The rhythm has the same great "custom drummer" feature (stepwise programmable drum pattern) like the MC-3, and now every rhythm even features an intro, fill-in and ending pattern (with accompaniment). Unfortunately the MC-38 has no OBS rhythms and sound select buttons anymore and every sound/ rhythm select buttons press always makes a blip noise, which limits their realtime use. But as a compensation there are now OBS memory buttons for each 2 sounds and 2 rhythms those can be assigned from the currently selected ones by pressing "voice" or "rhythm" together with one of these buttons. This is a quite unusual feature for a midsize beginner keyboard and only existed on very old Casio instruments (like MT-30 and MT-60). The sound memory buttons stop the notes of held keys, which makes them far less versatile than the great OBS sound buttons of the MC-3. Also the MC-3 custom drummer trick with selecting different rhythm and accompaniment pattern lengths doesn't work anymore, and even entering a pause during rhythm programming now makes a blip noise. Strange is that the button press blip seems to use an own squarewave tone channel that works independently from the limited polyphony of the rest. At least the (sometimes annoying) battery alarm tone of the MC-3 is gone now - perhaps the manufacturer wanted to give the thing a more professional appeal by preventing the thing from outing itself every minute as a cheap squarewave tablehooter.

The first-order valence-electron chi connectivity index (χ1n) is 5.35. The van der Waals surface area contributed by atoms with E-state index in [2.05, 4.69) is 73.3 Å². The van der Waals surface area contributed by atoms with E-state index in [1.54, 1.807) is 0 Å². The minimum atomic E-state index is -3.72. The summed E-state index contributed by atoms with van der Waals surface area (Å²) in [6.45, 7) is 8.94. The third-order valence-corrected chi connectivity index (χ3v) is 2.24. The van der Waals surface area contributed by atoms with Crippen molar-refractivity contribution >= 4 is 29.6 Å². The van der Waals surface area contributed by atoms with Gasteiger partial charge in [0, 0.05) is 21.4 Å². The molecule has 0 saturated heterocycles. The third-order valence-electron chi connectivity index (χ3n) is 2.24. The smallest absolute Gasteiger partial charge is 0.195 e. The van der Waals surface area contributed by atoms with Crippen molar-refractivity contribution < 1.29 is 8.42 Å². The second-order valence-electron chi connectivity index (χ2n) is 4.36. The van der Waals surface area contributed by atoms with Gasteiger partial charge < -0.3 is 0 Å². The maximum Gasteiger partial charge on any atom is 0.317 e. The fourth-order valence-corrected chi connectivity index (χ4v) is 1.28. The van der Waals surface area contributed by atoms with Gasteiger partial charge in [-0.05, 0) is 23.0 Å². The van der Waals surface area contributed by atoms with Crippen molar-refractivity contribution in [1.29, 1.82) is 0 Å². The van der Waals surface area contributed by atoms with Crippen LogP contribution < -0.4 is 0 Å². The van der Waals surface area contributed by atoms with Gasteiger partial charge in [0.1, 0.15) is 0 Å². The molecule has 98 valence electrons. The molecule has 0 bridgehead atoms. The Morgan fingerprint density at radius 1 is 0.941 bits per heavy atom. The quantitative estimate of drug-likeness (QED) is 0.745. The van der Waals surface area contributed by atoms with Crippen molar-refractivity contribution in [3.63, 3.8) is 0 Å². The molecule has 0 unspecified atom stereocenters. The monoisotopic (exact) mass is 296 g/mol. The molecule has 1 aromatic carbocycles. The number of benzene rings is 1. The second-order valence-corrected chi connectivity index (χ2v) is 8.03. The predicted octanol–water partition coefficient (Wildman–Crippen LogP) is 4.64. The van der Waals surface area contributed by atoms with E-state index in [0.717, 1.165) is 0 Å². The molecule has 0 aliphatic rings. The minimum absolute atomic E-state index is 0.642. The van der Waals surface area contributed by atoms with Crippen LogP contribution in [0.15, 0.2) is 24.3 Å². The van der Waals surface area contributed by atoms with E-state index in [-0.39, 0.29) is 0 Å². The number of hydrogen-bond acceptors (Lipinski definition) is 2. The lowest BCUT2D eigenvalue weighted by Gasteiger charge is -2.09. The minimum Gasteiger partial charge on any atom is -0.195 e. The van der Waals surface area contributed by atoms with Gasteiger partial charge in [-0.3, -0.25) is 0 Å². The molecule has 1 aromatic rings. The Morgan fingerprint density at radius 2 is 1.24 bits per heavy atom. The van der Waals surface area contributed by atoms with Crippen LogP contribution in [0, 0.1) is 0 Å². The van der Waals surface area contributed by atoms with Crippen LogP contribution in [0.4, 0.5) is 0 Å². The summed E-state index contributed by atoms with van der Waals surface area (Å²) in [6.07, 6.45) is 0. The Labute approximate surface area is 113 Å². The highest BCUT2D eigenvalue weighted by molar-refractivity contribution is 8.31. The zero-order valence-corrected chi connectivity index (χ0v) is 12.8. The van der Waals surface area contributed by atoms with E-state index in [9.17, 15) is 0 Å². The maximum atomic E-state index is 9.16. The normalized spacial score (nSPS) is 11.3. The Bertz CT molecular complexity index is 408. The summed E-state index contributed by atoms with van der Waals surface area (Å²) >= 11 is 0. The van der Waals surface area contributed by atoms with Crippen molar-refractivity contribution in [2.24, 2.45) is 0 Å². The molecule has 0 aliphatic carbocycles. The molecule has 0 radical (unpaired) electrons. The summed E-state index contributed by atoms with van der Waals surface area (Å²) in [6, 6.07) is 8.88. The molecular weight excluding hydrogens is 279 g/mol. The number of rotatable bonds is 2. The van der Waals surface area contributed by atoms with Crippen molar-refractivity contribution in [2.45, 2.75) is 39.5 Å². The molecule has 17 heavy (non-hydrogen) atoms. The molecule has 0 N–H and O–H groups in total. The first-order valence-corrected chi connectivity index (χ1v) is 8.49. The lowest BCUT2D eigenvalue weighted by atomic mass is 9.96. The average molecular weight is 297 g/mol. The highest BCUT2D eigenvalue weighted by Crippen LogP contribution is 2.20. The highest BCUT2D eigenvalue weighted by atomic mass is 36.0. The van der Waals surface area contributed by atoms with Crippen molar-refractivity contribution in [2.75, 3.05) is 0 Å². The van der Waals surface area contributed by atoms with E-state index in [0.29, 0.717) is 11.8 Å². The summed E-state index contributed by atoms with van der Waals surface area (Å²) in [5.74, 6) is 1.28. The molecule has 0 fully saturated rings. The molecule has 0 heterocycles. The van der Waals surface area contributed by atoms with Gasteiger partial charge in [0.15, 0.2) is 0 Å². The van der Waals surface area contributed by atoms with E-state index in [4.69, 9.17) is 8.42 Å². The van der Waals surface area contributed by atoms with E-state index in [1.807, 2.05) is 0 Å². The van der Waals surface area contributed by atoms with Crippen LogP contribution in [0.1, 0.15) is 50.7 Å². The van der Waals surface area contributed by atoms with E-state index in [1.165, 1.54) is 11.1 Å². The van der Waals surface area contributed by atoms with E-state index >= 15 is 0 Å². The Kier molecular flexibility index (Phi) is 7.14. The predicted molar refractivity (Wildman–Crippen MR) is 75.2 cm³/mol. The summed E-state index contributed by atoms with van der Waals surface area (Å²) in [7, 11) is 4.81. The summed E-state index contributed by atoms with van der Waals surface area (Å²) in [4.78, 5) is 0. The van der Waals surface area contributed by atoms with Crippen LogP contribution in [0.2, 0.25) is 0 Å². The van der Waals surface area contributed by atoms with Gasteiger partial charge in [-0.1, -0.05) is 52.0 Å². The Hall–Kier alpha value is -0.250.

Despite the outer case layout of the Letron MC-38 resembles in top view very much the Letron MC-3, it is also in detail much more elegant since it has stylish curved side edges and a slanted control panel, a bottom with handle hole and even a fake plastic amplifier heat sink in the middle of the back (which rather sharp edges relativate the value of that handle hole). Otherwise it lacks the zillion of red rectangular LEDs those were the eye catcher of its predecessor. The new green silicone rubber drumpad circle assembly was also used in the Fujitone 6A (MC-6), which has an even more stylish case shape and great FM sounds.

The instrument has a song bank library of 20 demo melodies in minimalistic but nice C64 squarewave sound:

  1. Red River Valley
  2. Camptown Races
  3. Brother John
  4. House Of Rising Sun
  5. Rain And Tear
  6. My Cup Runneth Over
  7. The Old Folks At Home
  8. Twinkle Twinkle Little Star
  9. A Little Brown Jug
  10. Silent Night